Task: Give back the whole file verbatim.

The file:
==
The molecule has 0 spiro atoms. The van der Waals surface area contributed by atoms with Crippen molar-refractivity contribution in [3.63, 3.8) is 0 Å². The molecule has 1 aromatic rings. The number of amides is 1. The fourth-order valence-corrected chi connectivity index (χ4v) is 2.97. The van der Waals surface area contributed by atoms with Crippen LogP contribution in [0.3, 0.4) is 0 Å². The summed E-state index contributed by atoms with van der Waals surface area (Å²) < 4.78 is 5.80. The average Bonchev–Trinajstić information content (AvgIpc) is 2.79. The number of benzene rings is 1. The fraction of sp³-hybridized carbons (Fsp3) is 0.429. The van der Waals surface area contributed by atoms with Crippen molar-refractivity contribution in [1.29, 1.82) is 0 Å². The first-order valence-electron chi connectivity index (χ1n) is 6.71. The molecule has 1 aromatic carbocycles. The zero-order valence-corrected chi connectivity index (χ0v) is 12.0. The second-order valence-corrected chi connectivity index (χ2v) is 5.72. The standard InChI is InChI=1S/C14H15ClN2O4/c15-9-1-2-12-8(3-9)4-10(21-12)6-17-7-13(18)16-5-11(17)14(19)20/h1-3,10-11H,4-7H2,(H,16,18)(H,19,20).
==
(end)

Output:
The molecule has 0 spiro atoms. The van der Waals surface area contributed by atoms with Crippen molar-refractivity contribution in [3.63, 3.8) is 0 Å². The molecule has 1 aromatic rings. The number of amides is 1. The fourth-order valence-corrected chi connectivity index (χ4v) is 2.97. The van der Waals surface area contributed by atoms with Crippen LogP contribution in [0.3, 0.4) is 0 Å². The summed E-state index contributed by atoms with van der Waals surface area (Å²) < 4.78 is 5.80. The average Bonchev–Trinajstić information content (AvgIpc) is 2.79. The number of benzene rings is 1. The fraction of sp³-hybridized carbons (Fsp3) is 0.429. The van der Waals surface area contributed by atoms with Crippen molar-refractivity contribution in [1.29, 1.82) is 0 Å². The first-order valence-electron chi connectivity index (χ1n) is 6.71. The molecule has 1 aromatic carbocycles. The zero-order valence-corrected chi connectivity index (χ0v) is 12.0. The second-order valence-corrected chi connectivity index (χ2v) is 5.72. The standard InChI is InChI=1S/C14H15ClN2O4/c15-9-1-2-12-8(3-9)4-10(21-12)6-17-7-13(18)16-5-11(17)14(19)20/h1-3,10-11H,4-7H2,(H,16,18)(H,19,20).